It’s also helpful to understand the market, competing products, and what makes your product different. If possible, ask happy customers to come in and speak to your team. They can provide firsthand information about the product and its benefits.

5) Relying only on numbers at the expense of observations in the field

Metrics are critical for evaluating your sales reps’ performance. However, if you feel like you spend most of your time buried in data, you’re probably not spending enough time doing hands-on observations.

Get out of your own office and make sure you’re spending plenty of time observing your team members’ work processes and providing one-on-one coaching. Their specific strengths and weaknesses as salespeople aren’t always apparent from the data alone, so you need to make sure you’re getting a complete picture. You want to use both qualitative and quantitative evaluations to guide your team.

6) Spending too much time coaching the lowest performers

Many managers spend the bulk of their time coaching low performers. On the face of it, this makes sense: If you can get low performers to become average performers, your team will make gains. However, you can also make significant gains by coaching average performers into top performers and helping your stars to get even better. In some ways, this may be easier because mid-tier and top-tier performers have already demonstrated their capabilities.

Obviously, you shouldn’t neglect low performers, but you should devote time to every member of the team. There is no salesperson so good that they cannot become better through quality coaching.

7) Failing to appreciate team members’ individual strengths and preferences

Some sales managers mistakenly believe that their team members should replicate their own methods. But it’s not your job to turn the rest of the team into clones of you. Instead, carefully review their strengths and create a work environment in which they can thrive as individuals. Ask for feedback: “Is this working for you?”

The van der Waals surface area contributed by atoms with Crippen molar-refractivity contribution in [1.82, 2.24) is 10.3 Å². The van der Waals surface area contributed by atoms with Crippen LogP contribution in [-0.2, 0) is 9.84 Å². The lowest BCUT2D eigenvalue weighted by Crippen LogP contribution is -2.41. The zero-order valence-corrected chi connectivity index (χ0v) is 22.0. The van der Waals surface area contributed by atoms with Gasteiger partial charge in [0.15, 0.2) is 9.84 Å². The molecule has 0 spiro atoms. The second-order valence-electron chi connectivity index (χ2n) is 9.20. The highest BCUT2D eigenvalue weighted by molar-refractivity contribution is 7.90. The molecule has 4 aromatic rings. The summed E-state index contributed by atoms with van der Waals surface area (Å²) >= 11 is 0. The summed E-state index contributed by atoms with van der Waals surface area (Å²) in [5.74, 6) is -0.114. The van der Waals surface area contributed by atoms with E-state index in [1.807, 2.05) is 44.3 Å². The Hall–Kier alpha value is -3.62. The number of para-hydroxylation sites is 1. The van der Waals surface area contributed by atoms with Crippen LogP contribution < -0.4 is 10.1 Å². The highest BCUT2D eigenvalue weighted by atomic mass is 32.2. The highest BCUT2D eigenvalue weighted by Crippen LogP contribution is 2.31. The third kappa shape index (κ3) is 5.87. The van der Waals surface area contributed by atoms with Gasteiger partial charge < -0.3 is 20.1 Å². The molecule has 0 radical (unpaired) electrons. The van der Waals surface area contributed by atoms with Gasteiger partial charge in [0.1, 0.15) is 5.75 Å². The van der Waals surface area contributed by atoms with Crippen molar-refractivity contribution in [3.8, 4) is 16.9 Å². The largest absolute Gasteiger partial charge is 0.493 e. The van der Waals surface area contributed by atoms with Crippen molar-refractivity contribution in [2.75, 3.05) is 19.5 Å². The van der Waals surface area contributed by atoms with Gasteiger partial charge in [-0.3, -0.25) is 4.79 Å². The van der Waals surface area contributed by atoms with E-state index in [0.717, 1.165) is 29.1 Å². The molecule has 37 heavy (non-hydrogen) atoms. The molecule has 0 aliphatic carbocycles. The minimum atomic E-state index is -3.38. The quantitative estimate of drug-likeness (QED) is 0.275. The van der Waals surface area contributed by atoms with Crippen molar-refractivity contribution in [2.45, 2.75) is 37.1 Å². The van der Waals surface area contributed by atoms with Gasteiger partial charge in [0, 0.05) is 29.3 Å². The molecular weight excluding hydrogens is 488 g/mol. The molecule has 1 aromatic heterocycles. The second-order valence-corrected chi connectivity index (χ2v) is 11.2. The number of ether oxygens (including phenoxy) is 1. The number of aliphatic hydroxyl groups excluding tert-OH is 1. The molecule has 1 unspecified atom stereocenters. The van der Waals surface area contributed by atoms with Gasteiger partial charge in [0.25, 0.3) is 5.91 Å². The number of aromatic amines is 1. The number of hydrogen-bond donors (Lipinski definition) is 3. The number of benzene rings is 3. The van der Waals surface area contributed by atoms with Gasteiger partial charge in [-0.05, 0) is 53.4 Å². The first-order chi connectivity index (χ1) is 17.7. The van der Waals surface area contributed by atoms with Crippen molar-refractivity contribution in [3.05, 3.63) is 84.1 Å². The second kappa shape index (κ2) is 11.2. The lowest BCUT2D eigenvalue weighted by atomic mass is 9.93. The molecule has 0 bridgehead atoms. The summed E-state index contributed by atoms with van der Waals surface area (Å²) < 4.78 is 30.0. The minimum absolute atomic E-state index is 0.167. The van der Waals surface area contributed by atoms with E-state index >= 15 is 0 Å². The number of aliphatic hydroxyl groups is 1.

8) Forgetting to reinforce material learned in ongoing training sessions

It’s easy to assume that if you taught your team members something once, you don’t need to return to the same subject matter. However, studies on learning consistently demonstrate that new concepts need to be reinforced before people really start to get it. When designing your continued learning program, include opportunities for reinforcement.

9) Refusing to experiment with new methods and tools

If you’re consistently meeting your goals, it may be tempting to say that you don’t need to change. But the best sales managers are willing to experiment and push their team in new directions. Consider implementing one or two new initiatives every quarter. If it doesn’t work you can always jettison it, but you should always be experimenting.

If you can overcome these nine common mistakes, you can lead your sales team towards improvement.

James Meincke

James is the Head of Marketing @ Demodesk, the intelligent meeting platform for remote sales. Previously he was the Director of Marketing at CloserIQ.